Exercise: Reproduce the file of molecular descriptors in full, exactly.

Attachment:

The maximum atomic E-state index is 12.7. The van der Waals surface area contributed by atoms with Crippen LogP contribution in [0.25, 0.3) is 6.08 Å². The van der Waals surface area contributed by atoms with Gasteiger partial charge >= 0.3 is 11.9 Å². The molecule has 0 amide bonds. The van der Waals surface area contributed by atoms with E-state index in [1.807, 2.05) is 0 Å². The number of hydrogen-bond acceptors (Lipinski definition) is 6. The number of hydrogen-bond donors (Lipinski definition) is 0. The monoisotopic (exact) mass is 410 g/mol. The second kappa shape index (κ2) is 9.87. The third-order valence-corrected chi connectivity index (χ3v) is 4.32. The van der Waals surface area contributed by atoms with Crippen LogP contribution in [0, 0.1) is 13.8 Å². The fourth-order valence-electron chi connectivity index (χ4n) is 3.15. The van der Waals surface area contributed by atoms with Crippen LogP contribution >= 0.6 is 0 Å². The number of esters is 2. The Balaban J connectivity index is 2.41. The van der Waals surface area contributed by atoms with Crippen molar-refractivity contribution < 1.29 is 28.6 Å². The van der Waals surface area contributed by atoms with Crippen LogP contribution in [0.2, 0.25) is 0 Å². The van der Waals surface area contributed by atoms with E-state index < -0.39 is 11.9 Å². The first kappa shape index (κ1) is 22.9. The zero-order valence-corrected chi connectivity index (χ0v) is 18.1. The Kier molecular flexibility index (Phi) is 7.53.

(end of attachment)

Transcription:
The maximum atomic E-state index is 12.7. The van der Waals surface area contributed by atoms with Crippen LogP contribution in [0.25, 0.3) is 6.08 Å². The van der Waals surface area contributed by atoms with Gasteiger partial charge >= 0.3 is 11.9 Å². The molecule has 0 amide bonds. The van der Waals surface area contributed by atoms with E-state index in [1.807, 2.05) is 0 Å². The number of hydrogen-bond acceptors (Lipinski definition) is 6. The number of hydrogen-bond donors (Lipinski definition) is 0. The monoisotopic (exact) mass is 410 g/mol. The second kappa shape index (κ2) is 9.87. The third-order valence-corrected chi connectivity index (χ3v) is 4.32. The van der Waals surface area contributed by atoms with Crippen LogP contribution in [0, 0.1) is 13.8 Å². The fourth-order valence-electron chi connectivity index (χ4n) is 3.15. The van der Waals surface area contributed by atoms with Crippen LogP contribution >= 0.6 is 0 Å². The number of esters is 2. The Balaban J connectivity index is 2.41. The van der Waals surface area contributed by atoms with Crippen molar-refractivity contribution < 1.29 is 28.6 Å². The van der Waals surface area contributed by atoms with Crippen LogP contribution in [0.2, 0.25) is 0 Å². The van der Waals surface area contributed by atoms with E-state index < -0.39 is 11.9 Å². The first kappa shape index (κ1) is 22.9. The zero-order valence-corrected chi connectivity index (χ0v) is 18.1. The Kier molecular flexibility index (Phi) is 7.53.